(23.) See id. at 1302.

(24.) Id. at 1302-03.

(25.) See id. at 1317-21 (Michel, C.J., dissenting).

(26.) Id. at 1318. One common dictionary definition of effective is "producing a ... desired effect." MERRIAM-WEBSTER'S COLLEGIATE DICTIONARY 368 (10th ed. 1993). The "desired effect" in this case would be the therapeutic purpose--treating disease--not merely the intermediate effects.

(27.) Amgen IV, 457 F.3d at 1319.

(28.) See id. Using the specification to depart from the ordinary meaning requires that the specification reveal a "special definition" given to the term by the patentee. Phillips v. AWH Corp., 415 F.3d 1303, 1316 (Fed. Cir. 2005) (en banc). The district court also did not find any such special definition. Amgen III, 339 F. Supp. 2d 202, 239 (D. Mass. 2004).

(29.) See Amgen III, 339 F. Supp. 2d at 234.

(30.) See Amgen IV, 457 F.3d at 1319 (Michel, C.J., dissenting) ("When a compound ... 'heals' or 'cures' ... a blood disorder, it necessarily increases hematocrit as well as causes one or more of the other listed in vivo biological effects.").

(31.) Amgen III, 339 F. Supp. 2d at 234. These effects are also called "surrogate marker[s]," as they indicate that a "therapeutic effect, i.e., one that actually helps to heal or one that makes the patient feel better, is going to follow." Id. at 329; see also Posting of Kevin Noonan to Patently-O, Noonan's Corner Office: Amgen v. HMR, (Aug. 13, 2006) ("[A]ll of the recited properties are related to the clinical measurement of hematocrit, since they are all part of the biological developmental pathway leading to an increase in the number of red blood cells in blood.").

(32.) Amgen IV, 457 F.3d at 1319 (Michel, C.J., dissenting).

(33.) See id. at 1320.

(34.) See id.

(35.) See id.

(36.) See Amgen Inc. v. Hoechst Marion Roussel, Inc. (Amgen V), 469 F.3d 1039 (Fed. Cir. 2006), petition for cert. filed, 2007 WL 906697 (U.S. Mar. 22, 2007) (No. 06-1291).

(37.) See id.

(38.) See id.

(39.) Id. at 1040 (Michel, C.J., dissenting).

(40.) Id.; see also infra notes 109-18 and accompanying text.

(41.) Amgen V, 469 F.3d at 1040-41 (Michel, C.J., dissenting).

(42.) Id. at 1041-42 (Newman, J., dissenting). Judge Newman's arguments were similar to the ones made by Chief Judge Michel in his dissent to the panel decision. See supra notes 25-35 and accompanying text.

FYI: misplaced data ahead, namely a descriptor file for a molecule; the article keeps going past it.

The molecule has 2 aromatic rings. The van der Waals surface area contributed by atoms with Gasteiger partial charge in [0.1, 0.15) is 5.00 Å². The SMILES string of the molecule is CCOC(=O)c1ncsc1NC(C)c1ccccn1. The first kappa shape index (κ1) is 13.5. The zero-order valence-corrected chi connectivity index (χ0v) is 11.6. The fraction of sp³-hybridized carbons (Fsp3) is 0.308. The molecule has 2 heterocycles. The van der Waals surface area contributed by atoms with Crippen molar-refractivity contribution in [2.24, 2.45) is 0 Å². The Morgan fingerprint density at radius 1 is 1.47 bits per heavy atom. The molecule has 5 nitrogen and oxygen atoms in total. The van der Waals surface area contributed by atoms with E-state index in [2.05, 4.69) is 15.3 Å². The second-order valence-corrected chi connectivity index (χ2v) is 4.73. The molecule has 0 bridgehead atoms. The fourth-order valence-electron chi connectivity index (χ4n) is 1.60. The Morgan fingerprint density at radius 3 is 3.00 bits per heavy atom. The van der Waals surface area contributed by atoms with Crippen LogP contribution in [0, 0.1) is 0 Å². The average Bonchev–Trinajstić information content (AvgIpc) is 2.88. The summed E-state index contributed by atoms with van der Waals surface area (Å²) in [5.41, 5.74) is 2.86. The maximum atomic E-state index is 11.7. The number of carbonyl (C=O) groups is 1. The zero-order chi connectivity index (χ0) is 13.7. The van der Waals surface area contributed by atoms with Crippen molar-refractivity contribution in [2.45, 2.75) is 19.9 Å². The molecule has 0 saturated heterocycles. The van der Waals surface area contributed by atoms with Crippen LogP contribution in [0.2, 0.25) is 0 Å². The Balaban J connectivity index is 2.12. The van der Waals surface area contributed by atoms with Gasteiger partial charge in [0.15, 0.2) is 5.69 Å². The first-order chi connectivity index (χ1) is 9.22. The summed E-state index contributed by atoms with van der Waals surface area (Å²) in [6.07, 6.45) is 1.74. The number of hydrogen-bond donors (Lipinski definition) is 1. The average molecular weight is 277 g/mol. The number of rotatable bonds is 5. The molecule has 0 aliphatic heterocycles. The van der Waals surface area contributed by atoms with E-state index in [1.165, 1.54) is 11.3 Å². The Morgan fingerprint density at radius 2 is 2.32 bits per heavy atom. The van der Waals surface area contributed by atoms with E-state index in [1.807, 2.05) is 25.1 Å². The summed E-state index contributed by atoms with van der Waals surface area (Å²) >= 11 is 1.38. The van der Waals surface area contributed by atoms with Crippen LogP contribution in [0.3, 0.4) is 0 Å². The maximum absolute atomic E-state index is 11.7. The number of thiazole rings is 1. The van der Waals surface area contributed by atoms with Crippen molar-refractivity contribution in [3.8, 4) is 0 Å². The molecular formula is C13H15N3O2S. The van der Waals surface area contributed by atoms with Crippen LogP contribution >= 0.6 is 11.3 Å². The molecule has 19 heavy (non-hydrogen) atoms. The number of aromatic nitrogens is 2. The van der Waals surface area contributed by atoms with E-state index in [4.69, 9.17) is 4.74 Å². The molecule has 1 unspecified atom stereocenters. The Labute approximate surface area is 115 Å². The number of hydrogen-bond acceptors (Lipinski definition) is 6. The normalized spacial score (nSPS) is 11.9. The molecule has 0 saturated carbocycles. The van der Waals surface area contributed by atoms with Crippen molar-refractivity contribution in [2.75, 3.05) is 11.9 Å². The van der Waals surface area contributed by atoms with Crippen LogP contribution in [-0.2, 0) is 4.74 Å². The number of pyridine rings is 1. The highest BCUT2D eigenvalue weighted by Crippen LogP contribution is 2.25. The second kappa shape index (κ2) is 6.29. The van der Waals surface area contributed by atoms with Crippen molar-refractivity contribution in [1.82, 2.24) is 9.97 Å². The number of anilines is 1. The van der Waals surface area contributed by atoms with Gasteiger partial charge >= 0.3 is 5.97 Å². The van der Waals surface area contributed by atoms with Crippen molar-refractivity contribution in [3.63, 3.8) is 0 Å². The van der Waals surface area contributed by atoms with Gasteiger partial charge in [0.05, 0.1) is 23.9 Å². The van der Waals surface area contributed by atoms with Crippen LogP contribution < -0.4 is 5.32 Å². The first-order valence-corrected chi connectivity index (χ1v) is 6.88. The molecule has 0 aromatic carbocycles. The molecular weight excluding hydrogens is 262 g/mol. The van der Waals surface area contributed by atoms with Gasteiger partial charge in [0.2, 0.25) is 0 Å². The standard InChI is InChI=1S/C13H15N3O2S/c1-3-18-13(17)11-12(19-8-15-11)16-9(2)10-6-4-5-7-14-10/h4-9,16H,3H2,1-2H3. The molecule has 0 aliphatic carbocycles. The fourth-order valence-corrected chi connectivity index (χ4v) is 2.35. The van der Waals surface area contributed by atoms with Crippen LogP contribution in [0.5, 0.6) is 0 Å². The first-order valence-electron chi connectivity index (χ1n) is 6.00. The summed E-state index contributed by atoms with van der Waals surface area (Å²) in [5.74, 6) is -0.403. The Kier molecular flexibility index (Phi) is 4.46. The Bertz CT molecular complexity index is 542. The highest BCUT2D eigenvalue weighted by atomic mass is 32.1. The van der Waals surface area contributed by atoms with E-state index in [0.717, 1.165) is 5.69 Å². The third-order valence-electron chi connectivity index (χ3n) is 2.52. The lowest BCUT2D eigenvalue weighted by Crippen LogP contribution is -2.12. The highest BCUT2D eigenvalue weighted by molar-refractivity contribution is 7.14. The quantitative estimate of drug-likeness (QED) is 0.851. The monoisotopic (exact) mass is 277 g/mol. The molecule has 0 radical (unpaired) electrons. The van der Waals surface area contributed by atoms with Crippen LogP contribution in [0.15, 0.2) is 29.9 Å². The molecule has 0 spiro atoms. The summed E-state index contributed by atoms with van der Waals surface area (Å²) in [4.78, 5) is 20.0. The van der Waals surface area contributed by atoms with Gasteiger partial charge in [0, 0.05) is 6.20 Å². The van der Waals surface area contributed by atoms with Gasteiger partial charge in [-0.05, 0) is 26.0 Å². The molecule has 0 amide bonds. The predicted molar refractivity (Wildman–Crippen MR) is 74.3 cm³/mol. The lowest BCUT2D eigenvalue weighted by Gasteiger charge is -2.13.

(43.) Amgen V, 469 F.3d at 1042-43 (Newman, J., dissenting). But see infra notes 48-50 and accompanying text (examining Judge Lourie's arguments against rehearing en banc).

(44.) Amgen V, 469 F.3d at 1043 (Newman, J., dissenting).

(45.) Daubert v. Merrell Dow Pharms., Inc., 509 U.S. 579 (1993).

(46.) Amgen V, 469 F.3d at 1043 (Newman, J., dissenting). In Cybor, Judge Newman cited Daubert to support her assertion that "[t]he Federal Circuit's ruling that extrinsic evidence must be restricted unless there is a facial ambiguity in the meaning of the claim is an unnecessary restraint on potentially useful evidence." Cybor Corp. v. FAS Techs., Inc., 138 F.3d 1448, 1480 (Fed. Cir. 1998) (Newman, J., additional views) (citation omitted). She then explains that trial judges should admit extrinsic evidence when it meets the Daubert thresholds of relevance and reliability, and that "factual findings with respect to evidence relevant to claim interpretation should be treated, on appeal, like any other finding of the trial court." Id. at 1481.

(47.) Amgen V, 469 F.3d at 1043 (Newman, J., dissenting).

(48.) Id. at 1043 (Lourie, J., concurring).

(49.) Id.

(50.) Id.

(51.) Id. at 1044 (Rader, J., dissenting).

(52.) Id.

(53.) Id.

(54.) Id.

(55.) Id. at 1045 (Gajarsa, Linn, & Dyk, JJ., concurring).

(56.) Id.

(57.) Id.

(58.) Id.

(59). Id. at 1045-46 (Moore, J., dissenting).

(60.) Id. at 1046.

(61.) Id.

(62.) See id.

(63.) Id. at 1046 n.3 (citing Amgen, Inc. v. Hoechst Marion Roussel, Inc. (Amgen III), 339 F. Supp. 2d 202, 226 n.23 (D. Mass. 2004)).

(64.) Markman v. Westview Instruments, Inc. (Markman I), 52 F.3d 967 (Fed. Cir. 1995), aff'd, 517 U.S. 370 (1996). For a detailed history, including cases prior to Markman, see generally William H. Burgess, Comment, Simplicity at the Cost of Clarity: Appellate Review of Claim Construction and the Failed Promise of Cybor, 153 U. PA. L. REV. 763, 769-74 (2004).